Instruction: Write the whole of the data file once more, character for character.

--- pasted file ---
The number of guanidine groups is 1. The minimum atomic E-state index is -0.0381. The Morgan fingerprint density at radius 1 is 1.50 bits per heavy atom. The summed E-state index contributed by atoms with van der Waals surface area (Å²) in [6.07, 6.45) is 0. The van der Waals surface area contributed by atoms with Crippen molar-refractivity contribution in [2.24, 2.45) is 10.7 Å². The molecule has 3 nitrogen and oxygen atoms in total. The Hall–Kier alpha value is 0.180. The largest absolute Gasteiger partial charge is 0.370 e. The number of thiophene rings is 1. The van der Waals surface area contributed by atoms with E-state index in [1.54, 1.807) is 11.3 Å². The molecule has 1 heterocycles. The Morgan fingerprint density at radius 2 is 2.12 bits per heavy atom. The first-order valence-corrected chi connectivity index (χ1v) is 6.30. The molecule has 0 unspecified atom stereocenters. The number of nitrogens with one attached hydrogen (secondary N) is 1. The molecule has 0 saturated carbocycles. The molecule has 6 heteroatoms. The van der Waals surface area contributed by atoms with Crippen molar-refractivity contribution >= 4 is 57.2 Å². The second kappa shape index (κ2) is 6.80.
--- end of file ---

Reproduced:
The number of guanidine groups is 1. The minimum atomic E-state index is -0.0381. The Morgan fingerprint density at radius 1 is 1.50 bits per heavy atom. The summed E-state index contributed by atoms with van der Waals surface area (Å²) in [6.07, 6.45) is 0. The van der Waals surface area contributed by atoms with Crippen molar-refractivity contribution in [2.24, 2.45) is 10.7 Å². The molecule has 3 nitrogen and oxygen atoms in total. The Hall–Kier alpha value is 0.180. The largest absolute Gasteiger partial charge is 0.370 e. The number of thiophene rings is 1. The van der Waals surface area contributed by atoms with E-state index in [1.54, 1.807) is 11.3 Å². The molecule has 1 heterocycles. The Morgan fingerprint density at radius 2 is 2.12 bits per heavy atom. The first-order valence-corrected chi connectivity index (χ1v) is 6.30. The molecule has 0 unspecified atom stereocenters. The number of nitrogens with one attached hydrogen (secondary N) is 1. The molecule has 0 saturated carbocycles. The molecule has 6 heteroatoms. The van der Waals surface area contributed by atoms with Crippen molar-refractivity contribution >= 4 is 57.2 Å². The second kappa shape index (κ2) is 6.80.